Definition of figuratively in US English:

figuratively

adverb

  • 1Used to indicate a departure from a literal use of words; metaphorically.

    ‘we left a lot of people literally and figuratively in the dark’
    sentence adverb ‘I did bump into—figuratively speaking—quite a few interesting people’
    • ‘The curators have figuratively thrown open the doors to the tomb, let in the light, and shaken out clouds of ancient dust.’
    • ‘After half an hour in a cubicle, I'm ready to climb the walls (figuratively), but it takes days of working up on the scaffold before things grow tiresome.’
    • ‘What is it that viewers are seeing—literally and figuratively—when they see the Statue of Liberty, the Washington Monument, or the Lincoln Memorial on the screen?’
    • ‘His escape meant that he had to be figuratively executed, with the result that the people, ideas, and culture associated with him were outlawed and destroyed in his stead.’
    • ‘I'm leaving the subject broad, hoping we can veer off down all kinds of different paths, figuratively and literally.’
    • ‘The good citizens were so enraged that they rose up in arms, figuratively at least, and founded the civic society.’
    • ‘The students are taught to swim with their heads, figuratively speaking.’
    • ‘In any event, we know that after drinking alcohol we often lose direction, literally and figuratively.’
    • ‘Earthquakes occur frequently during their visit, reminding them that the ground beneath their feet is extremely shaky, both literally and figuratively.’
    • ‘His film nails the primal horror of not knowing what's beneath the surface—literally and figuratively.’
  • 2In a style representing forms that are recognizably derived from life.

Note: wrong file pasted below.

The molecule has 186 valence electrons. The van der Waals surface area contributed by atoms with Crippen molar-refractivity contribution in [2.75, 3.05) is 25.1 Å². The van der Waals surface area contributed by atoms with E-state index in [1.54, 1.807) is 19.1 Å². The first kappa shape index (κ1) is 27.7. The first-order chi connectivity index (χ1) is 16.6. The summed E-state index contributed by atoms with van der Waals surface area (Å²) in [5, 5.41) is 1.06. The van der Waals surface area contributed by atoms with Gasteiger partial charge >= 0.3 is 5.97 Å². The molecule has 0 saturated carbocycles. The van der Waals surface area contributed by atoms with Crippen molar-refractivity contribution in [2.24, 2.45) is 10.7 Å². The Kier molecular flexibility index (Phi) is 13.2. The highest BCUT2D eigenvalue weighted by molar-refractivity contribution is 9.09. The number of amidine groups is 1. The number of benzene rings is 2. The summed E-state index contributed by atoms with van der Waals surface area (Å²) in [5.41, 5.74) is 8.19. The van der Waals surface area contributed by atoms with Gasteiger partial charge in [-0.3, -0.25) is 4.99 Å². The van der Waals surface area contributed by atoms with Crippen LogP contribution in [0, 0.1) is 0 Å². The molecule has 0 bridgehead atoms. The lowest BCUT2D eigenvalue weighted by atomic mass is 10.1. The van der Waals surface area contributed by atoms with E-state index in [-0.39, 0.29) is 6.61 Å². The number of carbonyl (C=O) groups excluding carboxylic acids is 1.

‘Chinese art influenced her to paint figuratively’
    • ‘I liked moving the paint around, and I painted figuratively as an undergraduate student.’
    • ‘Here we are cajoled into reading adjacent daubs figuratively, as melting body parts or mutant landscapes.’
    • ‘Working both figuratively and abstractly, in bronze, clay, and various print mediums, he showed in New York at a number of galleries.’
    • ‘Charlie, on the other hand, painted a complete abstract with no attempt to portray anything figuratively.’
    • ‘Although there has been some buzz of late about young abstract painters in Los Angeles, much of the truly innovative new work has been figuratively based.’
    • ‘When he painted figuratively, he rarely painted a specific person—it was always a condition, a feeling, or a state.’
    • ‘The ballet is entitled to green hills sprinkled liberally with savage and scarlet (and I mean this more figuratively than simply British works sprinkled with Australian ones).’
    • ‘At their very core—or lack of a core, both really and figuratively—Picasso's ceramics are three-dimensional repudiations of a certain strain of modernism.’
    • ‘In Chicago, he had already begun to work figuratively and in the relatively "minor" medium of gouache on paper or board.’
    • ‘She merged her body with nature, often figuratively, by creating silhouettes of her body out of such materials as flowers, rocks, blood, twigs, or earth.’

Pronunciation

figuratively

/ˈfɪɡjərədəvli//ˈfiɡyərədəvlē/